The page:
Constructing 100,000 houses in 10 years may seem like a hard goal but let’s put it in perspective: 279,000 homes were built in the 1970s (according to BRANZ). They were smaller on average (140sqm) and simpler to build.

Overseas, innovative US developers like Eichler in the 50s and 60s were building 10,000 architecturally complex homes per year. Their secret was repetition of details and tight project management. And, during the government-sponsored One Million Homes programme in Sweden in the 60s, companies like Lindbäcks were producing hundreds of homes per year off-site with very low levels of mechanisation. It wasn’t until 2007 that they decided to splurge on automation.

Off-site production is nothing like the standard construction business model; instead it’s akin to the manufacture of a product. Repeatability=efficiency=less time=less waste=savings. So we need robust systems and support from people outside the industry and the country to design the right product for prefab. But high land costs mean factory overheads near main workforce centres are high, so too are transport costs. Savings generated by off-site construction need to cancel out these costs for the business case to stack up.

Meanwhile, investing in production-line machinery has a high capital cost, adding to the price of the house. Once the capital is outlaid, the production line needs to hum along at close to full capacity – difficult when you are dependent on infrastructure being ready and consenting. Manufacturers need more working capital than they realise – evidenced in recent failures such as Matrix Homes, eHomes and ABT.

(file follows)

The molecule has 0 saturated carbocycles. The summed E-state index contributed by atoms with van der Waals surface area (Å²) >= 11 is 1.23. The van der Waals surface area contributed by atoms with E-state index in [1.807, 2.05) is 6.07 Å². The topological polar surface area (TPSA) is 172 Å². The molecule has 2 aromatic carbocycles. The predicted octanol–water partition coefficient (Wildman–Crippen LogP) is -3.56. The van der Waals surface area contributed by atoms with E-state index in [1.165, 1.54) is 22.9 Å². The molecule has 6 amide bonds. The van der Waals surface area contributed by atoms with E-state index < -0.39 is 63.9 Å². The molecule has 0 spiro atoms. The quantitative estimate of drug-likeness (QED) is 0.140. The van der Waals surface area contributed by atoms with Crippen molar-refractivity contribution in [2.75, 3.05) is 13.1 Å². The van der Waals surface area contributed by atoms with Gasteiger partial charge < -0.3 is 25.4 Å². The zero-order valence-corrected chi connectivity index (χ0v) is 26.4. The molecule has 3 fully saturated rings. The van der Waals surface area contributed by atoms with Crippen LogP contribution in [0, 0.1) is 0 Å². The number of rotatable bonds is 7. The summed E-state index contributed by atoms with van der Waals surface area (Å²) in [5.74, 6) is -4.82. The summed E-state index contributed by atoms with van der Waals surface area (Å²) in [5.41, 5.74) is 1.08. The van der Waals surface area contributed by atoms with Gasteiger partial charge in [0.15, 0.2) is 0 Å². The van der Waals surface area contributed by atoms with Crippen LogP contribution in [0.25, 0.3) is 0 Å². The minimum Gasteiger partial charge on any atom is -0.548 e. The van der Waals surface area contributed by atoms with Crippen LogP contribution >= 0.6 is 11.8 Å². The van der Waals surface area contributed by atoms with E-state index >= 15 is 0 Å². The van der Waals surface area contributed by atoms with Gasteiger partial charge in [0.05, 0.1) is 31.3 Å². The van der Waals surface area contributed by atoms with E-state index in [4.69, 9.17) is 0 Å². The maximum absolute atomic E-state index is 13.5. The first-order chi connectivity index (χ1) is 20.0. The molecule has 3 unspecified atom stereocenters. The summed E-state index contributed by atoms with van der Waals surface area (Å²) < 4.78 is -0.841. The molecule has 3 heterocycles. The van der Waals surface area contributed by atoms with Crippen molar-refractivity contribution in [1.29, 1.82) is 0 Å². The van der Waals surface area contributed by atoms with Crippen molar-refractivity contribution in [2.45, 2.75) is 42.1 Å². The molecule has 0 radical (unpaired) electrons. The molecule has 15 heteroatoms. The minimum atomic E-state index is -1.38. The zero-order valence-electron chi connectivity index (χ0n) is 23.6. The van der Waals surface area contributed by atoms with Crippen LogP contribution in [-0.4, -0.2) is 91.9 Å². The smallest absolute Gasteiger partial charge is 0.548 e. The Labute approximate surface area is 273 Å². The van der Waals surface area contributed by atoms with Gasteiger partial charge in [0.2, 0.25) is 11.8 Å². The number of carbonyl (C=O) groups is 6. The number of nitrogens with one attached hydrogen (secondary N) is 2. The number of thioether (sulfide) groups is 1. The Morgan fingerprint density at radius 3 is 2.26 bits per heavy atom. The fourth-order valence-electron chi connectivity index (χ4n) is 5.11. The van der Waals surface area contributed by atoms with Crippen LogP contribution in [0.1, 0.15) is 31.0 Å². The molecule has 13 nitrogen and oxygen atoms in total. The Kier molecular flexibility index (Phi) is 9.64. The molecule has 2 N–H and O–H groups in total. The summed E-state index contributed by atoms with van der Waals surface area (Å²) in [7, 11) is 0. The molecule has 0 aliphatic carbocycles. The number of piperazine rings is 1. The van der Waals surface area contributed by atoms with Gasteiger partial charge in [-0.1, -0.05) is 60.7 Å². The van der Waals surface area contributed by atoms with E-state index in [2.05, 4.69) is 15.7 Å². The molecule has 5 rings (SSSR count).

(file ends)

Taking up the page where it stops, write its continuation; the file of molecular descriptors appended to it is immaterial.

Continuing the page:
The manufacturing business is different from our highly-fragmented construction business. Many construction-business owners are turning their hand to prefab without little understanding or expertise in how the model works. The industry needs help but where are the economic models that examine exactly when off-site production improves productivity and lowers cost? Should we manufacture panels, volumes, pods, or nothing at all? Which construction methodology is the most economic response to a particular building typology or market niche – and how big are the market niches? Do we need to build 100, 1,000 or 5,000 factory homes to disrupt the supply chain? How do we balance standardisation and repetition (not the same thing) with the need for homes to fit different sites and specifications?

The off-site industry is full of great energy but in a mess, stumbling around looking for solutions with few international benchmarks to guide us, weak competition laws that allow anti-competitive behaviour from major materials’ suppliers and a lack of stimulus in the economy housing sector since 1992.

MBIE, The Commerce Commission and Treasury all have a role to play in plotting a path that will see us come out of this as a global leader in housing. Off-site production is potentially part of the recipe. But before we skip headlong into the path of the fast-approaching prefab train, we need to take a breath, look left and right, and figure out exactly how and when to apply off-site practices before some of our earnest and most promising innovators in the sector lose more limbs.


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The Spinoff’s business section is enabled by our friends at Kiwibank. Kiwibank backs small to medium businesses, social enterprises and Kiwis who innovate to make good things happen.

Check out how Kiwibank can help your business take the next step.